cover image American Gods, Vol. 1: Shadows

American Gods, Vol. 1: Shadows

Neil Gaiman, P. Craig Russell, and Scott Hampton. Dark Horse, $29.99 (208p) ISB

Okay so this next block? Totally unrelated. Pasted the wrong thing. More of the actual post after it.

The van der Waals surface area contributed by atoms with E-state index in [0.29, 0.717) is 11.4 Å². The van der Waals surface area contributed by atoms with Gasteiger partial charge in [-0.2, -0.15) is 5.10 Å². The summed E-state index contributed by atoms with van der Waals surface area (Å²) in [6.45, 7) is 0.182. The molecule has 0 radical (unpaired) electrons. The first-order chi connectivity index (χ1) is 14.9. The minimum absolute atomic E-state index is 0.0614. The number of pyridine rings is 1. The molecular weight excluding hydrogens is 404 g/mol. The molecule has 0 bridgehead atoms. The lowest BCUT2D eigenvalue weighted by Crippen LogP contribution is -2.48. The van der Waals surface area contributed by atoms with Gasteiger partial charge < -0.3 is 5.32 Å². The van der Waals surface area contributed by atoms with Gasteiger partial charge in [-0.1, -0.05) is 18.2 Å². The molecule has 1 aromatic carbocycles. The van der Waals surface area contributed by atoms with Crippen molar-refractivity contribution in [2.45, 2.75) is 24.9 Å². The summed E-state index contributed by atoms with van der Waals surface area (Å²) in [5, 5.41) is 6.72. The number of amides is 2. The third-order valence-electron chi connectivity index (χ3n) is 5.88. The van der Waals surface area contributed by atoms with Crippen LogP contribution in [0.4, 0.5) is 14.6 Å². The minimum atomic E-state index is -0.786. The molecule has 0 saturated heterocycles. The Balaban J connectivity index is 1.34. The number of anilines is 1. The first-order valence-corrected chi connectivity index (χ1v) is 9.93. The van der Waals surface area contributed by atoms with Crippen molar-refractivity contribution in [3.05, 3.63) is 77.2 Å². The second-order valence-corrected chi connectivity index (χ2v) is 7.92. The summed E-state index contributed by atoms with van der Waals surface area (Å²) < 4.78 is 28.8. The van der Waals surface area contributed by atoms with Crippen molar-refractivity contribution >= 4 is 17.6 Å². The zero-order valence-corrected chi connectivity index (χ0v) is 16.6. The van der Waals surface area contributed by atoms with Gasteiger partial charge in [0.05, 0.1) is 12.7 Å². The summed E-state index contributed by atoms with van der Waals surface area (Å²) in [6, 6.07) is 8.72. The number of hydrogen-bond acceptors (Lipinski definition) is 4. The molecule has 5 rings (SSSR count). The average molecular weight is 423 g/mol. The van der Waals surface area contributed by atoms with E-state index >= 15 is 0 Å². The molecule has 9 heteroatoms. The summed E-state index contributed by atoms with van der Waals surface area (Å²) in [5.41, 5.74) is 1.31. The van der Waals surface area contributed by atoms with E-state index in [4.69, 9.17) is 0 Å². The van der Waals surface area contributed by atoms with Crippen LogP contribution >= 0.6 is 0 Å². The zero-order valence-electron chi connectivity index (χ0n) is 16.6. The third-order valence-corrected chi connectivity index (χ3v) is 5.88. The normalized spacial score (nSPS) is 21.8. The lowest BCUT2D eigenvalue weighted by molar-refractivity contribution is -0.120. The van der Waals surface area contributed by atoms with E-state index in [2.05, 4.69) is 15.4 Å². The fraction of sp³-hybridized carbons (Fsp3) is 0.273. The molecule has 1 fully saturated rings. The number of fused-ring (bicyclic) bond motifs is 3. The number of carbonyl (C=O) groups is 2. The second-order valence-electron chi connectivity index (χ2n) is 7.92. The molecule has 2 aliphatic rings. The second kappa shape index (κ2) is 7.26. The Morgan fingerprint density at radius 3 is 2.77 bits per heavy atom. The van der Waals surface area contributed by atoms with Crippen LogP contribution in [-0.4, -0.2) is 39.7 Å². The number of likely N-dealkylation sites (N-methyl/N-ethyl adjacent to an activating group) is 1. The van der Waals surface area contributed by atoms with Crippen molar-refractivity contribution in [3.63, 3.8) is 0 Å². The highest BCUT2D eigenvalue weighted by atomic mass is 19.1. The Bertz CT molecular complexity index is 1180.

Russell (The Sandman: Dream Hunters), a frequent collaborator with Gaiman, does a bang-up job in adapting the bestselling, campy supernatural prose titles into the first of three graphic novel collections. Ex-con Shadow’s life is thrown into chaos when he’s hired by mysterious Mr. Wednesday—Odin of Norse myth—and drawn into a battle between gods of legend and those worshipped by modern America. Wednesday and Shadow’s cross-country road trip allies them with Anubis and Anansi (ancient gods hiding in plain sight under mundane and macabre identities) and pits them against contemporary deities Conspiracy and Media (figured as a hilariously profane Lucille Ball). The careful preservation of the voice of the original series will please Gaiman purists, and Hampton’s atmospheric artwork is outstanding, especially his skillful coloring. Muted shades dominate, but pastels appear when Shadow encounters the rare characters who are neither mythic or dead. Brilliant colors blaze out when it’s time for magic. A series of guest artists (including Colleen Doran, Glenn Fabry, David Mack, and Walter Simonson) illustrate flashbacks, vignettes, and re-told fables. This is a suitably epic treatment of a grand saga, with art that brings enough new life to the popular fiction for its many followers to add to their collections. Agent: Merilee Heifetz, Writers House. (Mar.)